It seems like only earlier this year when Brad Penny would win just about every start and batterymate Russell Martin would lead a balanced offensive attack and an early lead would be turned over to the bullpen, with Takashi Saito closing out another win.
After a disastrous month, the Dodgers rediscovered that formula for success in a 6-3 win over the Astros, and the All-Star trio was prominent.
Penny (14-3) recorded the first win for a Dodgers starting pitcher since his last win July 26 with a six-inning quality start. The Dodgers offense rallied behind a pair of Martin home runs and three hits from Juan Pierre. And the bullpen finished with three scoreless innings, Saito notching save No. 30.
"We know the position we've gotten ourselves into," said manager Grady Little. "Now it's up to us to get ourselves out of it."
It won't be easy. Despite this victory, they remain 6 1/2 games behind first-place Arizona and still have five teams to climb over in the Wild Card chase. The best that can be said about the net result is that they didn't lose any ground, which is about all the Dodgers have done lately while going 8-19.
"We just had to find a way as a team to get it done collectively," said Martin, who drove in three runs Wednesday after having only one RBI this month. "This feels good. It gives us a confidence boost.
"You gotta believe. We know we have a good team. It's just a matter of day in and day out, staying consistent. Today everything was working for us. We know we can play like this every day, it's just a matter of doing it. It didn't seem like anybody was pressing today. Top to bottom, everybody seemed to have the right approach."
After Penny spotted the Astros a 3-1 lead through four innings, the Dodgers rallied with three in the sixth inning and two in the seventh. Third-base coach Rich Donnelly, after waving six runners home, came through the clubhouse with a smile.
"I'm going to ice my arm," he said.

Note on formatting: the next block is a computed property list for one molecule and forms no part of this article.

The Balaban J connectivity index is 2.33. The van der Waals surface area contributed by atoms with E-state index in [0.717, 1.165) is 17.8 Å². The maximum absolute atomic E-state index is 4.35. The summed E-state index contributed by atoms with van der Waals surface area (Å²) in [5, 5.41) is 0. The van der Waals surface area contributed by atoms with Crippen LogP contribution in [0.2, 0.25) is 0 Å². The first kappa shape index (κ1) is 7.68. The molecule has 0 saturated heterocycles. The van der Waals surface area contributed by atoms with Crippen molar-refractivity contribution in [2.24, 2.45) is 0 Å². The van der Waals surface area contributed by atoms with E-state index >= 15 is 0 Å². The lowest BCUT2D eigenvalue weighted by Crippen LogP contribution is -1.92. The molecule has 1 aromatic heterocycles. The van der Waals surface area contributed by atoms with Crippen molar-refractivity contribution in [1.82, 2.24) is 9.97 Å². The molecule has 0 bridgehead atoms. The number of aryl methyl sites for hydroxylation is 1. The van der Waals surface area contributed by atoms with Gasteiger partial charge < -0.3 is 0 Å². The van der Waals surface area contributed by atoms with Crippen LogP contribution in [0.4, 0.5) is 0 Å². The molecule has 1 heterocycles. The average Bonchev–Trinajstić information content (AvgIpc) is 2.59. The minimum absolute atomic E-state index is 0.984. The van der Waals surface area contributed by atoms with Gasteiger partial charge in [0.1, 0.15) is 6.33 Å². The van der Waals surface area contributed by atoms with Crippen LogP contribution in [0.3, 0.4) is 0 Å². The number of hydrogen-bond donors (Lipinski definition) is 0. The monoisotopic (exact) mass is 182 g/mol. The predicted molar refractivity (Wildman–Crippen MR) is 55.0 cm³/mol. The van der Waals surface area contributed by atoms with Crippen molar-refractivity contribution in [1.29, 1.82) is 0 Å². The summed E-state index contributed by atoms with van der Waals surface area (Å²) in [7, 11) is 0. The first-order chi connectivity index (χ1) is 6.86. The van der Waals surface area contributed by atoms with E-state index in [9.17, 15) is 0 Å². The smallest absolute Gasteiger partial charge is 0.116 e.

Martin provided the power with his first multi-homer game as a Major Leaguer. He has 14 for the season, one behind team leader Jeff Kent.
"I don't go up there trying to hit home runs," he said. "We got a lot of two-out hits (seven) and hits with runners in scoring position (3-for-9). We haven't done that lately (3-for-55 coming into the game). It's nice to see we can do it."
Martin entered the in an 0-for-12 slump, his average slipping below .290 for the first time since June 21. Since appearing in his first All-Star Game, he's hitting .252. Because he's started 108 of the Dodgers' 120 games, he was asked if he might be wearing down physically.
"A lot of it is learning from last year and how my body felt toward the end," he said. "This year, I'm working hard in the gym so I can still feel good, and that's what I'm doing."
Penny allowed 10 hits, but he was effective at damage control, limiting the Astros to single runs in the second, third and fourth innings. He also had the game stopped when he was distracted by Houston third-base coach Doug Mansolino, who actually stands closer to the plate than third base when he has a runner at second.
"I kept us in it close enough so our guys could come through," said Penny. "Our young guys came through."
Matt Kemp, batting third, had a single, double, stole a base and scored a run. Kemp had a key hit-and-run single following Pierre's single leading off the sixth inning with the Dodgers trailing, 3-1. James Loney hit a scoring fly ball and Martin, who homered off Jason Jennings with two outs in the second inning, slugged his two-run shot to chase Jennings with two outs in the sixth.
"We backed Penny up with some support, so it was a good all-around win tonight," said Pierre. "It's good to slap hands after a game at home. One of the few times we had it set up for the bullpen to slam the door."
With the lead, Little turned the game over to his revamped bullpen. Newly acquired Scott Proctor pitched the seventh, Jonathan Broxton the eighth and Saito the ninth. Broxton has not allowed a home run in 91 consecutive appearances, tying Paul Quantrill for the L.A. Dodgers record.
Ken Gurnick is a reporter for MLB.com. This story was not subject to the approval of Major League Baseball or its clubs.